The movie was well received on release by both critics and public and although it received no Academy Award nominations, it has since become regarded as a classic of the genre, having been described as one of the finest Westerns ever made. In 1991 it was selected by the Library of Congress for preservation in the United States National Film Registry as being "culturally, historically, or aesthetically significant."
The film has a powerful storyline with a nice mixture of action, comedy and romance. It recounts the events in Tombstone, Arizona leading to the gunfight at the OK Corral between the Earp brothers and Doc Holliday on the one side and the Clanton family on the other. The film is based on actual events, although the plot deviates greatly from actual historical fact.
The characters are well drawn as real, multi-dimensional people by director John Ford and the cast is first rate, led by Henry Fonda as Wyatt Earp, giving a masterclass in high quality understated acting which would be difficult to beat. He is ably backed up by a sensitive performance by Victor Mature as Doc Holliday. Walter Brennan is a revelation in a non-stereotypical role as the evil Old Man Clanton and the rest of the cast, mostly members of Ford's 'stock' company, is excellent.
John Ford directs with his usual sure hand, employing majestic and awe-inspiring black and white cinematography in his favorite location - Monument Valley, Arizona.
As with many Ford movies, the film can be viewed on several levels; first as a rousing adventure story, or it can be seen as a war between the forces of good, represented by the Earps, and evil, as seen in the Clantons. It can also be taken as an illustration of civilisation (personified by Clementine, played by Cathy Downs) gradually taking over from the old lawless, immoral West (in the form of Doc's girlfriend Chihuahua, played by Linda Darnell.) We see this civilising influence also in Marshall Earp himself as he develops from an unkempt cowboy into a mature, civilised upholder of the law. Lastly the town of Tombstone itself also develops through the film from a rough frontier town to a model, God-fearing community, complete with Church and school.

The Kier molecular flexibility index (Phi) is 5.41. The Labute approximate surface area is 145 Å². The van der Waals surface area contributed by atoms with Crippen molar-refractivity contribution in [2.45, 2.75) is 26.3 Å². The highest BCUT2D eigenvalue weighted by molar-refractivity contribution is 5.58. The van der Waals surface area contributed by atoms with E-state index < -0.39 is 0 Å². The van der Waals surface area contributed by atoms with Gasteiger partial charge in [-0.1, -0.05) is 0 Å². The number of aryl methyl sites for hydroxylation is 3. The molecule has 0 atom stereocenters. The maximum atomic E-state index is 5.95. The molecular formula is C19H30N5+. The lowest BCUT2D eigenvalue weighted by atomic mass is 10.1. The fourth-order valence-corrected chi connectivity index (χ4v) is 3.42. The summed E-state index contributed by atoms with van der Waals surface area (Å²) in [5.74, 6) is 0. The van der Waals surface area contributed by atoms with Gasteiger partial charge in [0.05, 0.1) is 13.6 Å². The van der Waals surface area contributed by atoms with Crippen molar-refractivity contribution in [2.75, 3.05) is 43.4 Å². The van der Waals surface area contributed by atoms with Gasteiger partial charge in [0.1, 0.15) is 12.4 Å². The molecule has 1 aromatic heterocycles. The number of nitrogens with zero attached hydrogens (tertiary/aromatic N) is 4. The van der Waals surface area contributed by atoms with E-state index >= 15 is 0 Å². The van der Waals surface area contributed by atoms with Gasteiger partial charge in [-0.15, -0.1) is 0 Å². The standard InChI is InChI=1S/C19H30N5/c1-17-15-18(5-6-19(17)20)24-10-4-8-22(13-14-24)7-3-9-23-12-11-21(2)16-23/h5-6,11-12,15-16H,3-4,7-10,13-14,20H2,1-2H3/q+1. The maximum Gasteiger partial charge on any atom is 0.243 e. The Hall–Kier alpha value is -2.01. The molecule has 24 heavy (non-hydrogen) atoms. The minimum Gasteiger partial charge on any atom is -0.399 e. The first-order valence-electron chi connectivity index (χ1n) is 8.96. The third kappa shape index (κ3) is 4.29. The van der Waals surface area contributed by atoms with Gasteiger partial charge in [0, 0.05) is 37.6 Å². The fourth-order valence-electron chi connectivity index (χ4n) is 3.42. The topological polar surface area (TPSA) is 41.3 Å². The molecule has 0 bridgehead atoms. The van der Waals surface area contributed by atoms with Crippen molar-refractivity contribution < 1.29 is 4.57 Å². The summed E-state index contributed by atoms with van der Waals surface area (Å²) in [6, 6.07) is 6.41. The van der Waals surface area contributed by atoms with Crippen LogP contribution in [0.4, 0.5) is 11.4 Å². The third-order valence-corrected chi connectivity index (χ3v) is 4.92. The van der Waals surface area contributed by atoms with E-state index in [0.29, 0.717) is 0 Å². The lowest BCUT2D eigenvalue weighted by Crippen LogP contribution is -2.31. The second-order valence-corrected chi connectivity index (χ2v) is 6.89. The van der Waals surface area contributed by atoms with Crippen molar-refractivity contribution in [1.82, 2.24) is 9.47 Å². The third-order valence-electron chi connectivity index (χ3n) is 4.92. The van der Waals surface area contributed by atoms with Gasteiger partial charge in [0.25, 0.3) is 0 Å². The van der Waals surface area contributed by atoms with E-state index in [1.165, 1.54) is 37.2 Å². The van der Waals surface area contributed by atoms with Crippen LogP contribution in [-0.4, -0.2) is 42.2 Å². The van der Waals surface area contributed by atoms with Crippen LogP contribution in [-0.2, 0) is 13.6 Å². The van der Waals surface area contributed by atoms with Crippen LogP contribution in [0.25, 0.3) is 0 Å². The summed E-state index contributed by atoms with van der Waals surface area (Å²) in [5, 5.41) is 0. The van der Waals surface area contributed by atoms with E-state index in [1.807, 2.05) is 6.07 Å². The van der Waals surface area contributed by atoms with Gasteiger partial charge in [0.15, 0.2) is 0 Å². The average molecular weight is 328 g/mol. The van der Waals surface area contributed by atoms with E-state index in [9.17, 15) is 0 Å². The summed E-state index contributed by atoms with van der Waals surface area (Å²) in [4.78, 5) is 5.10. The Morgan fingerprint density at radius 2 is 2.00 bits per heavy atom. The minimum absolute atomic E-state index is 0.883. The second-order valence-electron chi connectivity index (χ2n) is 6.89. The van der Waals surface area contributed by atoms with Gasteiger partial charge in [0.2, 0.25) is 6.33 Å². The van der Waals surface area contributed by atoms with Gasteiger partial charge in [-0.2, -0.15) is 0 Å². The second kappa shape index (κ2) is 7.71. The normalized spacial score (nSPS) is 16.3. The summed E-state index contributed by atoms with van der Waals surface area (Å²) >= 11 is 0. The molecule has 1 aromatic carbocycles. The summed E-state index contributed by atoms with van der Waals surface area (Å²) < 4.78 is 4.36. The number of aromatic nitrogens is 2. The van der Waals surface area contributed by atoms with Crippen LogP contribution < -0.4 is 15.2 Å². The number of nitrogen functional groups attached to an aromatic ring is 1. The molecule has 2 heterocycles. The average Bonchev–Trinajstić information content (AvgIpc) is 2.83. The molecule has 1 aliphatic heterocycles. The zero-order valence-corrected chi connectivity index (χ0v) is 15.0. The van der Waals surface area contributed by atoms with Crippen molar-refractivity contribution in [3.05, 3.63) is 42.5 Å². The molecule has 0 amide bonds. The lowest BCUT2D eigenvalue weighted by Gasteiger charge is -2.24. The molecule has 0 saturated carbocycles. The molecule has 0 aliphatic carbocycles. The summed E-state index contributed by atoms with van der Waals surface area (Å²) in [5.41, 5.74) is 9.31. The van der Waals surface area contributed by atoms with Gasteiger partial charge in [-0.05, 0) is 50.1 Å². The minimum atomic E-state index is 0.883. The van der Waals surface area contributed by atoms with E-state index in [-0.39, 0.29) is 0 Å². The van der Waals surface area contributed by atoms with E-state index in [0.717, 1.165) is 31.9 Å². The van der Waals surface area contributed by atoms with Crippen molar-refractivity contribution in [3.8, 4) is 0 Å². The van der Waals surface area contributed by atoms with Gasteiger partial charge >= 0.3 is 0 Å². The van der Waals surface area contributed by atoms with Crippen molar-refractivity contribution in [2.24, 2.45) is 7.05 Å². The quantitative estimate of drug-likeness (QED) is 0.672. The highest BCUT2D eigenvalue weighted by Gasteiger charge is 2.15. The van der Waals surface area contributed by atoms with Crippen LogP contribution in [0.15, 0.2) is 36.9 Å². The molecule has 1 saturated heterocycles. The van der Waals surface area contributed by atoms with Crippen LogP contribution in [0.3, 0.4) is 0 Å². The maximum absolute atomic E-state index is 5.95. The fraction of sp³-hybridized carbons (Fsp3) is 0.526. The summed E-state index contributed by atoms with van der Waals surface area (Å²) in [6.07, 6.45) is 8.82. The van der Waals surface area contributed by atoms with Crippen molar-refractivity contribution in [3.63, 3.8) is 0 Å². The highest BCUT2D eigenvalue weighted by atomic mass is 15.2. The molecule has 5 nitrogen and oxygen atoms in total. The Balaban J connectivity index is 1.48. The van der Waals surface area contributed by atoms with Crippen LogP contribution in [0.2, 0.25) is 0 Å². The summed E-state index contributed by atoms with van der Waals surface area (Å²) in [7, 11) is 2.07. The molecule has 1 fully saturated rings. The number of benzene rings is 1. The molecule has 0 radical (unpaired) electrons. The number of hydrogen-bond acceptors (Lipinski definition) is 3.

The movie is full of wonderful scenes, crisp dialogue spoken by first class performers. If a sign of a good movie is that it can be seen and indeed needs to be seen, several times to be fully appreciated, then this is a good movie. A very good movie indeed.
Main CastHenry Fonda ... Wyatt Earp
Victor Mature ... Dr. John Henry "Doc" Holliday
Cathy Downs ... Clementine Carter
Linda Darnell ... Chihuahua
Walter Brennan ... Newman Haynes Clanton
Tim Holt ... Virgil Earp
Ward Bond ... Morgan Earp
Don Garner ... James Earp
Grant Withers ... Ike Clanton
John Ireland ... Billy Clanton
Alan Mowbray ... Granville Thorndyke
Roy Roberts ... Mayor
Jane Darwell ... Kate Nelson
J. Farrell MacDonald ... Mac the barman
CreditsDirector ... John Ford
Producer ... Samuel G. Engel
Story ... Sam Hellman
From the book ... Wyatt Earp: Frontier Marshal by Stuart N. Lake
Screenplay ... Samuel G. Engel, Winston Miller Music ... Cyril Mockridge
Cinematography ... Joseph MacDonald
Distribution Company ... Twentieth Century Fox Film Corporation
Release date ... December 3, 1946
Running time ... 97 minutes